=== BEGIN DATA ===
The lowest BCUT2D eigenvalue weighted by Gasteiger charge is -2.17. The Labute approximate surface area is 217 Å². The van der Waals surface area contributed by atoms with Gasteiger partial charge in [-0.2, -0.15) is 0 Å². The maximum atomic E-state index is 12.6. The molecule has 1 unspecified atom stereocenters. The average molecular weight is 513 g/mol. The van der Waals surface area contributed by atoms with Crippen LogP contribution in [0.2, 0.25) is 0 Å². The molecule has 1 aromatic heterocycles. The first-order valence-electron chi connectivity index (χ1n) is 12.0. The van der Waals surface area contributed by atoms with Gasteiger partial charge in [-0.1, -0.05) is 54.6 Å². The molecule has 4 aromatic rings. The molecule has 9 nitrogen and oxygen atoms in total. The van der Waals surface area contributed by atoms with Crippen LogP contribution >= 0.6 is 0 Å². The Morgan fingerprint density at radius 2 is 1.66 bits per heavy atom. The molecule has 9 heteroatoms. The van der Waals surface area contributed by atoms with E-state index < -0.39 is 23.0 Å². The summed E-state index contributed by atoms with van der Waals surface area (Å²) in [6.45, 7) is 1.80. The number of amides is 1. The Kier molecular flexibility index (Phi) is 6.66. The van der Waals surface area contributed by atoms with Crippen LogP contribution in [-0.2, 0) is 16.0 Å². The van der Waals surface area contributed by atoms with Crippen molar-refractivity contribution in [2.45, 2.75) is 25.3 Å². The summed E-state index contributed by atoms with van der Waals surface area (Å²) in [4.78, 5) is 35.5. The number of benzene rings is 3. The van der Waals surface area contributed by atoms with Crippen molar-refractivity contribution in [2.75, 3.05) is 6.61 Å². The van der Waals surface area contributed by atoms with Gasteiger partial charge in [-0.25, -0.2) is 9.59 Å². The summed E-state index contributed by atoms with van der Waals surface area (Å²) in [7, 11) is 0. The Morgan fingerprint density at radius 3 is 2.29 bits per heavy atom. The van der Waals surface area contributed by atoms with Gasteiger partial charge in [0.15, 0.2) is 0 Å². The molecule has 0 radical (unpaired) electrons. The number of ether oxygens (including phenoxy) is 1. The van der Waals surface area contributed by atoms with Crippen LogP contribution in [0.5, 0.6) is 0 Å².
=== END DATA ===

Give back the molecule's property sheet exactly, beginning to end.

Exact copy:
The lowest BCUT2D eigenvalue weighted by Gasteiger charge is -2.17. The Labute approximate surface area is 217 Å². The van der Waals surface area contributed by atoms with Gasteiger partial charge in [-0.2, -0.15) is 0 Å². The maximum atomic E-state index is 12.6. The molecule has 1 unspecified atom stereocenters. The average molecular weight is 513 g/mol. The van der Waals surface area contributed by atoms with Crippen LogP contribution in [0.2, 0.25) is 0 Å². The molecule has 1 aromatic heterocycles. The first-order valence-electron chi connectivity index (χ1n) is 12.0. The van der Waals surface area contributed by atoms with Gasteiger partial charge in [-0.1, -0.05) is 54.6 Å². The molecule has 4 aromatic rings. The molecule has 9 nitrogen and oxygen atoms in total. The van der Waals surface area contributed by atoms with Crippen LogP contribution >= 0.6 is 0 Å². The Morgan fingerprint density at radius 2 is 1.66 bits per heavy atom. The molecule has 9 heteroatoms. The van der Waals surface area contributed by atoms with E-state index < -0.39 is 23.0 Å². The summed E-state index contributed by atoms with van der Waals surface area (Å²) in [6.45, 7) is 1.80. The number of amides is 1. The Kier molecular flexibility index (Phi) is 6.66. The van der Waals surface area contributed by atoms with Crippen LogP contribution in [-0.2, 0) is 16.0 Å². The van der Waals surface area contributed by atoms with Crippen molar-refractivity contribution in [2.45, 2.75) is 25.3 Å². The summed E-state index contributed by atoms with van der Waals surface area (Å²) in [4.78, 5) is 35.5. The number of benzene rings is 3. The van der Waals surface area contributed by atoms with Crippen molar-refractivity contribution in [2.75, 3.05) is 6.61 Å². The van der Waals surface area contributed by atoms with Gasteiger partial charge in [-0.25, -0.2) is 9.59 Å². The summed E-state index contributed by atoms with van der Waals surface area (Å²) in [7, 11) is 0. The Morgan fingerprint density at radius 3 is 2.29 bits per heavy atom. The van der Waals surface area contributed by atoms with Gasteiger partial charge in [0.15, 0.2) is 0 Å². The molecule has 0 radical (unpaired) electrons. The number of ether oxygens (including phenoxy) is 1. The van der Waals surface area contributed by atoms with Crippen LogP contribution in [0.5, 0.6) is 0 Å².